In her background research of the literature, Dr. Svanborg discovered a piece of evidence from 1995 that lent support to her hypothesis that human milk can protect against cancer. The study showed that the risk of childhood lymphoma is nine times higher in bottle-fed than breast-fed infants. She and her students wondered if there was some connection between the two situations.
Svanborg and her group began to analyze breast milk more thoroughly and eventually discovered that the actual component of breast milk that was killing cancer cells is a protein called alpha-lactalbumin (sometimes called alpha-lac). In January 1999, they finally released results demonstrating that in the acid environment of an infant’s stomach, the normal alpha-lac protein changed shape and transformed into a killer of cancer cells (or other potentially harmful cells, such as pneumonococcus bacteria). Her research group named the altered protein, HAMLET, for Human Alpha-lactalbumin Made Lethal to Tumor cells. By genetically altering bacterial cells, they were able to mass-produce the factor as is commonly done in the production of human insulin.
Now that they had produced HAMLET in sufficient quantities for research, it was ready to be tested in animals with tumors and then on human subjects with cancer. The team believed that the substance should not be toxic to animals because it was a naturally occurring protein in breast milk. If found to be useful in cancer treatment, it would represent a great advance over the toxic cancer drugs currently in use with their high risk of negative side effects. –
… If the alpha-lac (HAMLET) factor can kill cancer cells in humans, then it will not be long before the pharmaceutical companies will get involved, but they must be convinced that the work is worth their attention. Often, naturally occurring drug products are labeled “orphan drugs” and are not marketed to the general public. Would this alpha-lac component of human breast milk be treated as such? – buffalo.edu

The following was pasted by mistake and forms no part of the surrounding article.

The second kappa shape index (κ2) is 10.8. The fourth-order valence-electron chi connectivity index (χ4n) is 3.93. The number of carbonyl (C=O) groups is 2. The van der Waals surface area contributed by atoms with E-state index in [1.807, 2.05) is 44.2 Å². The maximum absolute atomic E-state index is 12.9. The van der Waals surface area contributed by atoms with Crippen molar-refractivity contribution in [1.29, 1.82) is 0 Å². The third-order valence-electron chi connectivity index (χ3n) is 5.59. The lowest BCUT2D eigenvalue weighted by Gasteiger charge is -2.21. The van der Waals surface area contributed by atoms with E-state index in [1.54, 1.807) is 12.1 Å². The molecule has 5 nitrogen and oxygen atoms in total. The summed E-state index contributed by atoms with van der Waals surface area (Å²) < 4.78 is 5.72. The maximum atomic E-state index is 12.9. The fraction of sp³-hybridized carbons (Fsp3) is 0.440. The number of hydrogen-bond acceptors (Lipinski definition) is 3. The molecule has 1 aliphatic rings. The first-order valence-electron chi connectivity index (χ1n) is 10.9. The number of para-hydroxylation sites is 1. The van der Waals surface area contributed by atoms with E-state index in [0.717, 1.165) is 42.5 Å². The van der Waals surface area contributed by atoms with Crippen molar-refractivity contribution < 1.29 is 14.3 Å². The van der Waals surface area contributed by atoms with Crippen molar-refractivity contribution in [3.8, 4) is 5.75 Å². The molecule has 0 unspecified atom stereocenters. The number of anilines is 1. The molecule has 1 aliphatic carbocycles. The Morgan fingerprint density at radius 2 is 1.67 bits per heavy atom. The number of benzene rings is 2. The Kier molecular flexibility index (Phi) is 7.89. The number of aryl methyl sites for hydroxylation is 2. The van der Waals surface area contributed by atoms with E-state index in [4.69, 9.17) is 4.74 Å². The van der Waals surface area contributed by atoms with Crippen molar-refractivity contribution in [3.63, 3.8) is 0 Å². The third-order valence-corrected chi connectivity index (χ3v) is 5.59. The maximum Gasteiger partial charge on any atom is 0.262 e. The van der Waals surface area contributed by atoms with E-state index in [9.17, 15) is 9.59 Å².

… Pauline Sakamoto of Mothers’ Milk Bank said they have sold breast milk to 60 cancer patients. “It may not mean that the cancer is cured, but we’re seeing a dramatic change in the quality of life for some of them,” she said. Howard Cohen says it worked for him after being diagnosed with prostate cancer. Instead of traditional treatments, he turned to purchased breast milk that he mixes with fruit and yogurt.
“If you drink it straight, it has a bit of a yucky, oily under taste,” he said.
Some Swedish research says a protein in mother’s milk can kill cancer cells in Petri dishes. “That doesn’t translate to being effective in humans,” Dr. Michelle Qaqundah said. Dr. Qaqundah is the Director of Naturopathic Medicine at the Cancer Treatment Centers of America in Philadelphia. While there are some natural alternative cancer treatments, she said breast milk has a long way to go.
“There’s a potential for that, but there’s really no way of knowing until we study it in humans,” she said.
Dr. Pamela Berens, with the Academy of Breastfeeding Medicine, said she is concerned that adult use of donor milk could drain an already limited supply. “Right now we don’t have enough breast milk for our donor milk banks for the premature infants who we have such wonderful data about the benefits,” she said.
Proven benefits or not, Cohen said he is cancer free and plans to keep drinking his special milk. “Initially I was drinking it every day. I cut back to two bottles a week,” he said. A doctor’s prescription is required for donor breast milk. It can cost as much as $3 an ounce and is not covered by insurance for adult use. – cbs3.com
Some evidence from an NIH site:
… alpha-lactalbumin, a principal protein of milk. Alpha-lactalbumin forms the regulatory subunit of the lactose synthase (LS) heterodimer and beta 1,4-galactosyltransferase (beta4Gal-T1) forms the catalytic component. Together, these proteins enable LS to produce lactose by transfering galactose moieties to glucose. As a monomer, alpha-lactalbumin strongly binds calcium and zinc ions and may possess bactericidal or antitumor activity. A folding variant of alpha-lactalbumin, called HAMLET, likely induces apoptosis in tumor and immature cells. – nih.gov
Drug companies have not yet found a way to patent breasts and sell human milk for $3000 per ounce…. but perhaps they are working on it.